Psalm 105:15 is one of the Scriptures most taken out of context in the Bible. Many have invoked the passage, "Do not touch my anointed ones, and do no harm to my prophets" as a means of skirting accountability for false teaching and for sin.
Unwittingly, I have been guilty of callously spewing this scripture in the past to defend certain preachers. I didn't do it because of defiance or an attitude of superiority, but because of my own biblical ignorance. I simply did not know the Word of God. Recently, I have repented and taken great steps to correct this.
Unfortunately, I am not the only one who ever has committed the error of misrepresenting Psalm 105:15. I'm sure each time someone does, it grieves the heart of God.
An article by Watchman Fellowship's Clete Hux called "Accountability: The Way to Touch God's Anointed," helped clear up this issue for me.
When studying Psalm 105:15, Hux says you will see that it has nothing to do with questioning the teachings of church leaders. In this context, rather, the words "touch" and "do no harm" refer to inflicting physical harm upon someone. Specifically, the phrase "touch not the Lord's anointed" refers to David's hesitance to kill King Saul when the opportunity arose. Previously, David indeed had rebuked Saul publicly, and he had done it more than once.
Although Saul was referred to as "God's anointed," Saul still needed to be accountable for his actions and his words.
That goes for double anyone who preaches the gospel. If what they are preaching is not scripturally sound, they've opened that teaching up to scrutiny.
However, there is scrutiny and there is malicious intent—two very separate ideals.
When you scrutinize someone, please make sure it's with 1) Godly intent about his or her teaching, and 2) not against the person themselves. I've read many examples—especially on message boards—where a preacher's character is maligned because of something he or she taught or is NOT teaching (I speak of one preacher in particular who gets dragged through the mud. I won't mention him by name, but you all know him well). That's where people fail to take care when they "touch God's anointed." Their words are simply malicious.
And, malicious intent against anyone, much less God's anointed, isn't without its consequences.
We know from 2 Kings 2:23-24 what happened to 42 youth from Bethel who maliciously mocked Elisha, certainly one of God's anointed. "He went up from there to Bethel, and going up on the way, little boys came out of the city and made fun of him and said to him, "Go up, you bald head! Go up, you bald head!" He turned around, saw them, and cursed them in the name of the Lord. Then two she-bears came out of the woods and ripped open forty-two of the boys."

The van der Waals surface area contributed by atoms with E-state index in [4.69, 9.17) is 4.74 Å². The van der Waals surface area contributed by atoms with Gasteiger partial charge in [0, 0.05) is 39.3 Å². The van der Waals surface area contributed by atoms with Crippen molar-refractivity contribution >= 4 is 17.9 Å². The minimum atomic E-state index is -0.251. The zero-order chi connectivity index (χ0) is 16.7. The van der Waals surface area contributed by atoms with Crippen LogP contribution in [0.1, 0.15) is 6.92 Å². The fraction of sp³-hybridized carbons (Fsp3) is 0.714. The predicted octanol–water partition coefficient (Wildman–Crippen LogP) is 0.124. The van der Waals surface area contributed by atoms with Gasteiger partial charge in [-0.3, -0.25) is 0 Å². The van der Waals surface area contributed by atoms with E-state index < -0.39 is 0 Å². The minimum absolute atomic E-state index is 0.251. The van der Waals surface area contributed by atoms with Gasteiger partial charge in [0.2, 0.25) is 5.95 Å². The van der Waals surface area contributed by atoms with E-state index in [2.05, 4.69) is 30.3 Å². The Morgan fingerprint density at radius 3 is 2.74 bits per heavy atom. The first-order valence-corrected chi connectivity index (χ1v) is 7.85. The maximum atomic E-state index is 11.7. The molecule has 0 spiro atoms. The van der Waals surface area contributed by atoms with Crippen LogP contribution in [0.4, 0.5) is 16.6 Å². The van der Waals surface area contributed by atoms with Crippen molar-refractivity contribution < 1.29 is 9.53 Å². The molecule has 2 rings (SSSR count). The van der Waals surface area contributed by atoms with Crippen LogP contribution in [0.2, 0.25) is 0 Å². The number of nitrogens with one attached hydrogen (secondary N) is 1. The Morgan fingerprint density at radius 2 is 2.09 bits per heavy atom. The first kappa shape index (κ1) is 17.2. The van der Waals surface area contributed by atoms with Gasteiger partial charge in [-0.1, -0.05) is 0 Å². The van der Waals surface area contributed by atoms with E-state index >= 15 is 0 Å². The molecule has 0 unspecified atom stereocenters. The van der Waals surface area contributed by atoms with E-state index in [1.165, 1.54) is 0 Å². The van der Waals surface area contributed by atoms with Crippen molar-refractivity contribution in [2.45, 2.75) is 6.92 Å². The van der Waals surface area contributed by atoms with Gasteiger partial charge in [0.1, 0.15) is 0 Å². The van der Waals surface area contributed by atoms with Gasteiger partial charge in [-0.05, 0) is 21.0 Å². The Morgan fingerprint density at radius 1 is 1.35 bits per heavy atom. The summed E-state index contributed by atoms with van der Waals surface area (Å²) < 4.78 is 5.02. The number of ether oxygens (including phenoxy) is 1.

This type of mockery implied malicious intent, perhaps to maim or kill Elisha. At that time, the epithet "baldy" signified contempt in the East and showed severe disrespect for Elisha's message and God's power. God sent the bears as a judgment for their callous unbelief.
God may not be so blatant these days. But again, there are consequences.
So what should Christ followers do when they find themselves in disagreement with someone in the ministry? At least these three things:
- Make sure that what you are disagreeing with is something that person actually said. I've seen a lot of people comment on things they don't even investigate and simply assume it's true because they read something somewhere or heard it from someone else.
- Most importantly, check it against Scripture. This is the ultimate test.
- Don't go off half-cocked and rebuke anybody at time in any place—most specifically on the Internet—when you disagree with someone. Try everything in your power to contact the person and have them or a representative explain themselves. Matthew 18:15-16 says, "Now if your brother sins against you, go and tell him his fault between you and him alone. If he listens to you, you have gained your brother. But if he does not listen, then take with you one or two others, that by the testimony of two or three witnesses every word may be established" (MEV).
There certainly isn't a lack of public rebuke on the Internet. A great deal of it is mean-spirited and not meant for godly correction, but as it appears, for some people to simply make themselves feel better. That's yet another ugly trait God has surgically removed from my personality. Pastor Kenny Luck calls it "spiritual nitpicking."
It is important—nay, crucial—for Christ followers, as Hux says, "not (to) render a condemning judgment upon anyone (that alone is for God), but to render a discerning judgment upon all teachings. It is important for Christians to test all things by Scripture" as the Bereans did with Paul in Acts 17:11. "These were more noble than those in Thessalonica, for they received the word with all eagerness, daily examining the Scriptures, to find out if these things were so" (MEV).
If it ain't in the Bible ...
And as I always like to say, "there is that."
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